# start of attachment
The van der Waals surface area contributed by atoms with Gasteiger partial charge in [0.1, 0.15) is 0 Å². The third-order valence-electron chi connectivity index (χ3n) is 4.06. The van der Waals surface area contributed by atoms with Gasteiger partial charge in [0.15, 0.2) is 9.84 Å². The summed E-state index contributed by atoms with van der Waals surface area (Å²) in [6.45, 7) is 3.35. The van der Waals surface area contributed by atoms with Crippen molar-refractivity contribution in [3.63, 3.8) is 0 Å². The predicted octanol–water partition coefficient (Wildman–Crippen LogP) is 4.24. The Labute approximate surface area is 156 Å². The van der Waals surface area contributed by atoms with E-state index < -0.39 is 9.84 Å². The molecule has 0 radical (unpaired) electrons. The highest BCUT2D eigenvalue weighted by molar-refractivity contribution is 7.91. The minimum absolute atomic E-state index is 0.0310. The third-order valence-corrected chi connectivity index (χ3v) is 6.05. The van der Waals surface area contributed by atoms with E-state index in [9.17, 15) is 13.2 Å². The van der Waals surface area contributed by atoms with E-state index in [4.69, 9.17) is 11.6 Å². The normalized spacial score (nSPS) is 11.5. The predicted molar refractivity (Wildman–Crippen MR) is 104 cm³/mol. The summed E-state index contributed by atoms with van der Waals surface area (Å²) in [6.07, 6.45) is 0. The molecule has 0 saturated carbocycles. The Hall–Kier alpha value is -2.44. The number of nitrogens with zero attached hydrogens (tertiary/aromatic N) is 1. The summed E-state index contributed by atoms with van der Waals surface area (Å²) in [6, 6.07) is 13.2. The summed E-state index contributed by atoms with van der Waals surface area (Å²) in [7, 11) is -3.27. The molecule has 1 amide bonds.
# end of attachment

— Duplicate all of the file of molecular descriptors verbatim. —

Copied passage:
The van der Waals surface area contributed by atoms with Gasteiger partial charge in [0.1, 0.15) is 0 Å². The third-order valence-electron chi connectivity index (χ3n) is 4.06. The van der Waals surface area contributed by atoms with Gasteiger partial charge in [0.15, 0.2) is 9.84 Å². The summed E-state index contributed by atoms with van der Waals surface area (Å²) in [6.45, 7) is 3.35. The van der Waals surface area contributed by atoms with Crippen molar-refractivity contribution in [3.63, 3.8) is 0 Å². The predicted octanol–water partition coefficient (Wildman–Crippen LogP) is 4.24. The Labute approximate surface area is 156 Å². The van der Waals surface area contributed by atoms with E-state index < -0.39 is 9.84 Å². The molecule has 0 radical (unpaired) electrons. The highest BCUT2D eigenvalue weighted by molar-refractivity contribution is 7.91. The minimum absolute atomic E-state index is 0.0310. The third-order valence-corrected chi connectivity index (χ3v) is 6.05. The van der Waals surface area contributed by atoms with E-state index in [9.17, 15) is 13.2 Å². The van der Waals surface area contributed by atoms with E-state index in [4.69, 9.17) is 11.6 Å². The normalized spacial score (nSPS) is 11.5. The predicted molar refractivity (Wildman–Crippen MR) is 104 cm³/mol. The summed E-state index contributed by atoms with van der Waals surface area (Å²) in [6.07, 6.45) is 0. The molecule has 0 saturated carbocycles. The Hall–Kier alpha value is -2.44. The number of nitrogens with zero attached hydrogens (tertiary/aromatic N) is 1. The summed E-state index contributed by atoms with van der Waals surface area (Å²) in [6, 6.07) is 13.2. The summed E-state index contributed by atoms with van der Waals surface area (Å²) in [7, 11) is -3.27. The molecule has 1 amide bonds.